Hannah Arendt Center for Politics and Humanities
15Feb/121

For the Welfare of All

A reader responds to my post on The Great Cultural Divide and reminds me that perhaps Charles Murray's most interesting suggestion in his new book, Coming Apart: The State of White America, 1960–2010, is for a Basic Income Guarantee (BIG) or what used to be called a "negative income tax." The post, by a reader named Murfmensch, reads:

Murray also calls for a Basic Income Guarantee to replace all other government provisions. I think his particular proposal would harm the wrong people. He thinks provisions for “widows and orphans” have wrought harms that I don’t see.  However, I think a Basic Income Guarantee, funded by a tax on pollution and/or income past twice the median, would increase the number of people conducting civic, cultural, entrepreneurial, and political work. Alaska has a small BIG and it seems to help out in this way.

 One point Murray made at a conference was interesting. With a BIG, not only would people receive money they need, others would [not] know you are receiving money.

While I don’t know what amount would “do the trick” I think a BIG would offer a corrective to problems that Hannah Arendt diagnoses as stemming from a “job-holder” society.

The Basic Income Guarantee is basically a refashioning of the proposal for a negative income tax (NIT), which is commonly thought to have originated with economist Milton Friedman, who advocated it in his 1962 book, Capitalism and Freedom. I have long been an advocate of a negative income tax, for many of the reasons Murfmensch mentions.

A negative income tax, as Friedman wrote in 1968 in Newsweek,

is to use the mechanism by which we now collect tax revenue from people with incomes above some minimum level to provide financial assistance to people with incomes below that level.

The point is to replace the overlapping and bureaucratic welfare programs in society (welfare, food stamps, unemployment, etc.) with a simple cash payment to every citizen.

Let's imagine that every person would receive—to take just one number often used—$8,000/year. Whatever the number, it is one we determine is necessary to live with some dignity in contemporary society.  If you make $0 in a year, you receive $8,000 from the IRS—in essence a negative income tax. If you make $5,000, you'd receive $3,000. Anyone making more than $8,000 pays no taxes on that first $8,000 and begins paying the "positive" income tax on all extra income that supports those who make nothing. A family of four with no income would receive $32,000/year. With your base income you can do whatever you want. You can freeload or work, your choice. You can be an artist or a father. These are your choices.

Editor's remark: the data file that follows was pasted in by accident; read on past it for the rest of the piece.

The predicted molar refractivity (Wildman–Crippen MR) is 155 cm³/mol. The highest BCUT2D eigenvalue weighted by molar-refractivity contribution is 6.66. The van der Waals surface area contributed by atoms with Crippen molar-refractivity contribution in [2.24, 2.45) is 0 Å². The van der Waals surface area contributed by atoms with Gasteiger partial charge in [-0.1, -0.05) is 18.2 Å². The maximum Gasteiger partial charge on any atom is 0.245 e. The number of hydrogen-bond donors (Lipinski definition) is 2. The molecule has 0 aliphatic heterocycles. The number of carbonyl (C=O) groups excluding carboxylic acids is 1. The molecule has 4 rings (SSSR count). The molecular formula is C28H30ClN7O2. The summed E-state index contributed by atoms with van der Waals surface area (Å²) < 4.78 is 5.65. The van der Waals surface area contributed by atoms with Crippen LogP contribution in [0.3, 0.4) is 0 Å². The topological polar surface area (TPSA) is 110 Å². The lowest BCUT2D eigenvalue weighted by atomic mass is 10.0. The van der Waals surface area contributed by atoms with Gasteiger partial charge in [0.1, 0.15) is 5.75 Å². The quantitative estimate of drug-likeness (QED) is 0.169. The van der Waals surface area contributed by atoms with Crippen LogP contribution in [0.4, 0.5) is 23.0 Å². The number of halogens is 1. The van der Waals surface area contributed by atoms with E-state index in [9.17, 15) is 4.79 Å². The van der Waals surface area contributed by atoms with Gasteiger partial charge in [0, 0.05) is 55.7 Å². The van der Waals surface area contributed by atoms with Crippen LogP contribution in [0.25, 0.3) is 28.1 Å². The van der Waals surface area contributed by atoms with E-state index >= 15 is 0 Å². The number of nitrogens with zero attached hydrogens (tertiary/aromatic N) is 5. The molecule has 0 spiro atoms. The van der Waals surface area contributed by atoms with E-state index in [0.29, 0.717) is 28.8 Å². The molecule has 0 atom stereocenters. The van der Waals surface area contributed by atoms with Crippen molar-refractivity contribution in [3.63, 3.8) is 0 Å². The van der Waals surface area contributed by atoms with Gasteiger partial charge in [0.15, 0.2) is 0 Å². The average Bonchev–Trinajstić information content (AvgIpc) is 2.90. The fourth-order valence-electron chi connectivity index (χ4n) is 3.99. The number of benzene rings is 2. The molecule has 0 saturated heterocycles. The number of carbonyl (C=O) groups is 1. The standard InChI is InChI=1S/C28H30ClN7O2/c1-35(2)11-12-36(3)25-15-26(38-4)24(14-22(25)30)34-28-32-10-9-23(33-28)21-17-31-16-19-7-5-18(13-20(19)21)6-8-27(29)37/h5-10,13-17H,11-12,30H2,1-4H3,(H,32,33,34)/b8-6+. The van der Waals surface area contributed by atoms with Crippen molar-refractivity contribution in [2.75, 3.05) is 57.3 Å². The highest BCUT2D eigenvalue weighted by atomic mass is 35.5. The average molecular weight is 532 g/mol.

The advantage of the negative income tax is that it offers a guaranteed minimal cash payment to every person and yet does away with the dehumanizing and costly apparatus of the welfare state. We could still offer Social Security, Medicaid, and Medicare. But all other bureaucracies go. Everyone, rich and poor, fills out the same tax forms. Those who choose not to work (let's stop calling them poor) simply get a check. They don't have to use food stamps or live in a shelter or apply for welfare. They can share apartments or group houses with others. There is no long-term unemployment insurance. They can simply use their money to live as they will.

Obviously some people will benefit pretty well doing nothing. Some will game the system and freeload. But the real advantage is that for those who don't care about making lots of money, for those who choose professions with inconsistent and often low remuneration, and even for those who simply prefer raising a family or doing community service to working, there is another option. You can basically choose to drop out of the jobholders society and the rat race with the security that you will have enough money to survive. Sure, you won't be buying fancy clothes or driving a big car. You won't be able to send your kids to fancy schools. But you can take years off work to take care of a dying relative or choose to be an artist, craftsperson, or thinker and know that in those years when you don't make enough to live on you will have a guaranteed income every year that you need it.

What the negative income tax or the Basic Income Guarantee does is make it possible to choose to opt out of the economy without stigma or danger to one's health and ability to live.

Political thinkers and economists on the left and right have embraced these proposals since Friedman originated them. There have been two major sticking points.

On the right, the fear of freeloaders and thus the desire to prevent people from choosing not to work—which is something I think is one of the great advantages of the program. There is a real debate about whether the negative income tax will increase laziness or free people to do what they love. It is probably some of both.

On the left, the fear is what happens when someone spends their money unwisely and then has nothing left. Once we get rid of welfare and food stamps to replace them with the negative income tax, there is always the danger that people will end up starving out in the cold. This too is a real risk and no doubt it will happen. There is of course charity, but that may not be enough for some people. And what about parents who waste their children's guaranteed income?

Questions remain about the negative income tax and there are details to be decided. But the benefits of negative income tax are worth these risks on both right and left. It seems that this is an Arendtian idea whose time has come.

Read an interview with Milton Friedman on the Negative Income Tax Here.

Read and essay in the NY Times about the Negative Income Tax Here.

-RB

 

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